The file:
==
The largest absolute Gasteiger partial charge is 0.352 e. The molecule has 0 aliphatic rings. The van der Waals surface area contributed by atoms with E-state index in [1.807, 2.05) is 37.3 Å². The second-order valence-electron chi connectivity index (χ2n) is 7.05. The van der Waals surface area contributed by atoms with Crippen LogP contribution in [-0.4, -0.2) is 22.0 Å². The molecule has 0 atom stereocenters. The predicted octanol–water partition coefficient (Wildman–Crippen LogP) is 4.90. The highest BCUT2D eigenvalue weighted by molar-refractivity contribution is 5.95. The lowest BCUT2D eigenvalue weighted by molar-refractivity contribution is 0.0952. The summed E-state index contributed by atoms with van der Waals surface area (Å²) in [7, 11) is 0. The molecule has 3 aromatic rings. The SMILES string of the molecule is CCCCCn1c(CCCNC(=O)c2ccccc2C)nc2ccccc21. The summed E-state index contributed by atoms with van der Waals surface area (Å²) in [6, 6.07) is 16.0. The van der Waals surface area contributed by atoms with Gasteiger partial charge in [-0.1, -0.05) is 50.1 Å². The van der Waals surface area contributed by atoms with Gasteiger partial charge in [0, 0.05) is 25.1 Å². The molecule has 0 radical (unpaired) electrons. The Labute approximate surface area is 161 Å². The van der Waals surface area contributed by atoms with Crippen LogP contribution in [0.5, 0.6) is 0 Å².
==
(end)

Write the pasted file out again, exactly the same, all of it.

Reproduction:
The largest absolute Gasteiger partial charge is 0.352 e. The molecule has 0 aliphatic rings. The van der Waals surface area contributed by atoms with E-state index in [1.807, 2.05) is 37.3 Å². The second-order valence-electron chi connectivity index (χ2n) is 7.05. The van der Waals surface area contributed by atoms with Crippen LogP contribution in [-0.4, -0.2) is 22.0 Å². The molecule has 0 atom stereocenters. The predicted octanol–water partition coefficient (Wildman–Crippen LogP) is 4.90. The highest BCUT2D eigenvalue weighted by molar-refractivity contribution is 5.95. The lowest BCUT2D eigenvalue weighted by molar-refractivity contribution is 0.0952. The summed E-state index contributed by atoms with van der Waals surface area (Å²) in [7, 11) is 0. The molecule has 3 aromatic rings. The SMILES string of the molecule is CCCCCn1c(CCCNC(=O)c2ccccc2C)nc2ccccc21. The summed E-state index contributed by atoms with van der Waals surface area (Å²) in [6, 6.07) is 16.0. The van der Waals surface area contributed by atoms with Gasteiger partial charge in [-0.1, -0.05) is 50.1 Å². The van der Waals surface area contributed by atoms with Gasteiger partial charge in [0, 0.05) is 25.1 Å². The molecule has 0 radical (unpaired) electrons. The Labute approximate surface area is 161 Å². The van der Waals surface area contributed by atoms with Crippen LogP contribution in [0.5, 0.6) is 0 Å².